M.d. Hegde's photo.

Scientists have revealed a new secret weapon in the battle against liver cancer: spinach.

Munching on Popeye’s favorite snack can slash the likelihood of developing the disease, which is the third most common cause of cancer deaths in the world.
Boffins claim high levels of Vitamin E in the leafy green vegetable help stave off the illness, along with other foods including nuts, sunflower seeds, avocados and dried apricots.
Eat greens: Popeye's favorite food can protect your liver from cancer
The vitamin has long been associated with a reduced risk of cancer although results from studies have proved inconsistent.

Now new research published in the Journal of the National Cancer Institute claims a high consumption of Vitamin E through diet or supplements DOES affect risk levels.
Wei Zhang of the Shanghai Cancer Institute worked with colleagues to analyze results of the dietary habits of 132,837 people in Shanghai.
They found that those who had a high intake of the vitamin had a lower risk of developing the disease when compared to those who had a low intake.
'In summary, in these two population-based cohort studies of 132,837 women and men, we found that high intake of vitamin E either from diet or supplements was related to lower risk of liver cancer in middle-aged or older people from China,' the authors of the study wrote.
'If confirmed, these findings could open a new venue for prevention of liver cancer, the third most common cause of death worldwide.'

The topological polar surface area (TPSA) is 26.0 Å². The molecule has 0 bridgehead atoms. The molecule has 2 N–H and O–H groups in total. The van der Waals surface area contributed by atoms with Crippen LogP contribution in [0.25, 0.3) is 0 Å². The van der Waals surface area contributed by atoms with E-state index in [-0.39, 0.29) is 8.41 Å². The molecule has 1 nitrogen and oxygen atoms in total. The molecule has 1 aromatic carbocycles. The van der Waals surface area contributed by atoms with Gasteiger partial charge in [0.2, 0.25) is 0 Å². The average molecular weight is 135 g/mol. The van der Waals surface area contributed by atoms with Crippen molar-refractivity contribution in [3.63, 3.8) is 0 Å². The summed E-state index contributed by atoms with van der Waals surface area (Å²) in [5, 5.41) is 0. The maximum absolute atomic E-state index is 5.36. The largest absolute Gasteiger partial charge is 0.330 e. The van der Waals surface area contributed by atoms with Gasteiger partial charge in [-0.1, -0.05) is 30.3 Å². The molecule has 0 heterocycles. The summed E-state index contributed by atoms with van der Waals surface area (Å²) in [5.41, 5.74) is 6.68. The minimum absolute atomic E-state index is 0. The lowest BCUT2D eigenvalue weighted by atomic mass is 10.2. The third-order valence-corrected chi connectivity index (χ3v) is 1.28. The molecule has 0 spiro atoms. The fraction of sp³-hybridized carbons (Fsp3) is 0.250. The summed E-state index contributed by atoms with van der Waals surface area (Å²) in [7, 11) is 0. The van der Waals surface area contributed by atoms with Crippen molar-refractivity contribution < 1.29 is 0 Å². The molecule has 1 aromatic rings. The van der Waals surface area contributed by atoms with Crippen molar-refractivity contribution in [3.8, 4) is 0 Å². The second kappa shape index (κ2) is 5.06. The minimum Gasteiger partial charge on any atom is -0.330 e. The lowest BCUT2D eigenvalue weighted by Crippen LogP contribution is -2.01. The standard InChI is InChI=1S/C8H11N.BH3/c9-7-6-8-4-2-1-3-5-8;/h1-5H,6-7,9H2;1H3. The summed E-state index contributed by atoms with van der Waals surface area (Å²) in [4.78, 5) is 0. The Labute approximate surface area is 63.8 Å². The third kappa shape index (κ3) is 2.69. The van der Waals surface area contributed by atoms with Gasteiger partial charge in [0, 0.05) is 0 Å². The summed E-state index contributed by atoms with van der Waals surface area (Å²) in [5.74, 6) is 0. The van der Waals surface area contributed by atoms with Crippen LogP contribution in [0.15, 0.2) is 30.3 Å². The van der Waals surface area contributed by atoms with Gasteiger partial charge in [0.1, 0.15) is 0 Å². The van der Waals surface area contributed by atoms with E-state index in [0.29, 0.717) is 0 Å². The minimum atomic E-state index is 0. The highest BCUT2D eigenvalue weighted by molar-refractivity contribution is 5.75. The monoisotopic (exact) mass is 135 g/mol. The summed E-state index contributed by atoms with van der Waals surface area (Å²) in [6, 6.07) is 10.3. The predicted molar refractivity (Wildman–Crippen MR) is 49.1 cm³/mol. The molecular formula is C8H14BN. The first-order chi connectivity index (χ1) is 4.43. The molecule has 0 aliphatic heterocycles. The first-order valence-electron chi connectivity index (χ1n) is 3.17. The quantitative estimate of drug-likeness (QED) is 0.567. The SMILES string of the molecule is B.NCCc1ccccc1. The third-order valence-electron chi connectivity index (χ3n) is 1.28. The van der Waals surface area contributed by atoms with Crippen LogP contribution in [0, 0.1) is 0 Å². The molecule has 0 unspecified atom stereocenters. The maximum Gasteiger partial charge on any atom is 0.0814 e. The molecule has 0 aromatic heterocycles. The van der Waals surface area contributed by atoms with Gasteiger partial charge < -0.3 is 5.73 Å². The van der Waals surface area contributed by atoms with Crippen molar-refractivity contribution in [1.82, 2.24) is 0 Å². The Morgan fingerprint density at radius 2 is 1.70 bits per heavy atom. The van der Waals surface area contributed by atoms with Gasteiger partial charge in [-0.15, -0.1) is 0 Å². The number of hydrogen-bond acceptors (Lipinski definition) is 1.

In the study, researchers analyzed data from 132,837 people in China who were enrolled in the Shanghai Women’s Health Study and the Shanghai Men’s Health Study.
The participants had enrolled in their programs - jointly conducted by the Shanghai Cancer Institute and Vanderbilt University - between 1997 and 2006.
They completed questionnaires and underwent in-person interviews so researchers could meticulously detail their dietary habits.
Researchers compared the liver cancer risk of participants who had a high intake of Vitamin E with those who did not.
Of the patients, 118 woman and 149 men were diagnosed with liver cancer between two and 11 years after starting the study.
Taking vitamin E in supplements and also dietary form were both associated with a lower risk of the cancer - and was consistent in those who had a family history of liver cancer.

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